Rare Disease Advisory Councils

FARA supports all efforts at a state level to include the patient community in decision making. A Rare Disease Advisory Council serves to inform the legislative body and give the rare disease community a voice in programs and policies that would directly impact them.

Past Initiatives

Accelerating Access to Critical Therapies (ACT) for ALS (H.R. 3537/S. 1813)

On May 25, 2021, the bipartisan, bicameral Accelerating Access to Critical Therapies (ACT) for ALS (H.R. 3537/S. 1813) was introduced. FARA actively supported this bill because it had several provisions that would help expedite ataxia research: 1) it established a Health and Human Services (HHS) Public-Private Partnership for Rare Neurodegenerative Diseases between the NIH, the FDA, and eligible stakeholders with a connection to the patient population(s) to advance the understanding of rare neurodegenerative diseases and foster the effective development and evaluation of treatments; 2) it commissions the publication of an FDA Action Plan on rare neurodegenerative diseases; and 3) it created a FDA grant program to fund research and therapy development for life-threatening or severely debilitating rare neurodegenerative diseases. The ACT for ALS was passed by the House and Senate in December and signed into law by President Biden on December 23, 2021 (Public Law No: 118-79). FARA will monitor the implementation of relevant provisions this year.

COVID-19 Effects on Research

FARA will continue to address issues arising from COVID-19 that directly impact FA research. Current issues include supplemental funding, access to vaccinations, telemedicine, and application of lessons learned from the pandemic that could expedite drug development.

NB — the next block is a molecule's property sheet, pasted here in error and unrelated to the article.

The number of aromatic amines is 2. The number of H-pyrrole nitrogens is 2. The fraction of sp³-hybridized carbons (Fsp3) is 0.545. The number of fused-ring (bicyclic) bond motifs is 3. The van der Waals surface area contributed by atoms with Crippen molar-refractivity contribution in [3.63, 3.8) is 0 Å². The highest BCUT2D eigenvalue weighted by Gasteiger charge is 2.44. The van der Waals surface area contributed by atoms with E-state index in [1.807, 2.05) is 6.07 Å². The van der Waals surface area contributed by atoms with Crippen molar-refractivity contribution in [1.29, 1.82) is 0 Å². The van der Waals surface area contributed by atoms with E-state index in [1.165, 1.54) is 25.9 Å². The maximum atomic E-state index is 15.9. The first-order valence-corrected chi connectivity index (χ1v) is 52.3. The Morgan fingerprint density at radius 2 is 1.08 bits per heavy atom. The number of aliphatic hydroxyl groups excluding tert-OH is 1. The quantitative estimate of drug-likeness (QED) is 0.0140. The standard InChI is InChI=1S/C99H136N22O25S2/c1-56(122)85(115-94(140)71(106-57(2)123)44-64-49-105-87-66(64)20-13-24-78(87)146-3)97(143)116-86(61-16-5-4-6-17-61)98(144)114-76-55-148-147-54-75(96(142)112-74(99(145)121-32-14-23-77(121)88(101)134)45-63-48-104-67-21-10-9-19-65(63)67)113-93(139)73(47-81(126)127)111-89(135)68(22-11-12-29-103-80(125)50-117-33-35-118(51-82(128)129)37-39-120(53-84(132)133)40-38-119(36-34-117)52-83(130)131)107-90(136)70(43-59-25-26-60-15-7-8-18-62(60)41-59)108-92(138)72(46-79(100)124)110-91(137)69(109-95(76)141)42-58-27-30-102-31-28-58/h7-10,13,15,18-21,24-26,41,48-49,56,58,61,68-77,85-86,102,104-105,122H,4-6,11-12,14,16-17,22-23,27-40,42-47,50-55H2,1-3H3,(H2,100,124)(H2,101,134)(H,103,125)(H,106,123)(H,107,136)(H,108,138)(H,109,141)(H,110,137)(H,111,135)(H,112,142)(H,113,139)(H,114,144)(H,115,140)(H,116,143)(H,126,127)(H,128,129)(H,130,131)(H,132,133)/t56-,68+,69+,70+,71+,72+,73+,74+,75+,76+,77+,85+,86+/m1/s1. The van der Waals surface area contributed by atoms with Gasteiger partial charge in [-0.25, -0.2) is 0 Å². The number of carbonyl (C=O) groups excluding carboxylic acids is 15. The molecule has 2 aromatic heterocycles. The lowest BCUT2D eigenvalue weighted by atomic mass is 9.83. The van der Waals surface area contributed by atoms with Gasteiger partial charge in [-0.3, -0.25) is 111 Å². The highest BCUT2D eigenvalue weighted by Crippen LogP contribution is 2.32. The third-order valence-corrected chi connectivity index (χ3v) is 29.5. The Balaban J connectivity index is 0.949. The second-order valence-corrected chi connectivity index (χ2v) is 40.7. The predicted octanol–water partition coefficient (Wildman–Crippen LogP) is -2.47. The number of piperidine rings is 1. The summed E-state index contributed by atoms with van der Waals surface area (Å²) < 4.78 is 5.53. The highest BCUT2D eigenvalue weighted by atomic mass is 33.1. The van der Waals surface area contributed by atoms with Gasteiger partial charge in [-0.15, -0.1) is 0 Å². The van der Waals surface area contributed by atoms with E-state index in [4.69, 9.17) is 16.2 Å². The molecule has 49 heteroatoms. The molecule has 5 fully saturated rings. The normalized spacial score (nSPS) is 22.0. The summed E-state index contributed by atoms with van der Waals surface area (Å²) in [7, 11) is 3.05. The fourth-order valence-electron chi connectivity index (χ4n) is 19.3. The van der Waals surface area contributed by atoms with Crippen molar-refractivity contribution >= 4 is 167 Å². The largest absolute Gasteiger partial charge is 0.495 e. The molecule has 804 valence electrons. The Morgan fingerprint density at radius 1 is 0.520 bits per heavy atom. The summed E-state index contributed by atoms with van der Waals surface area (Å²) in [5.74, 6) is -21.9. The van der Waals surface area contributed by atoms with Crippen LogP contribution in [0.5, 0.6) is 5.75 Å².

Info for COVID-19 and Friedreich’s Ataxia letter.

PDUFA VII: Fiscal Years 2023-2027

The timely review of the safety and effectiveness of new drug applications (NDAs) and biologics license applications (BLAs) is central to FDA’s mission to protect and promote the public health – and PDUFA is essential to these efforts. Before PDUFA’s enactment in 1992, Americans’ access to innovative, new medicines lagged behind other countries. FDA’s premarket review process was understaffed, unpredictable, and slow. The Agency lacked sufficient staff to perform timely reviews or develop procedures and standards to assure a more rigorous, consistent, and predictable process. To tackle these challenges, Congress passed PDUFA, which authorized FDA to collect industry user fees to hire additional staff and upgrade its information technology systems. In return, it committed the Agency to speed the application review process for new drugs without compromising its high standards for new drug safety, efficacy, and quality.

Newborn Screening Saves Lives Reauthorization Act (S. 350/H.R. 482)

The Newborn Screening Saves Lives Reauthorization Act, H.R. 482/S. 350 was introduced in the House on January 25, 2021 by Representative Lucille Roybal-Allard (CA) and in the Senate on February 19, 2021 by Senators Maggie Hassan (NH) and Roger Wicker (MS). This Act would continue critical federal programs that aid states to improve and expand their newborn screening programs, support parent and provider education, and ensure laboratory quality and surveillance for newborn screening. Authorizations for these programs expired in 2019.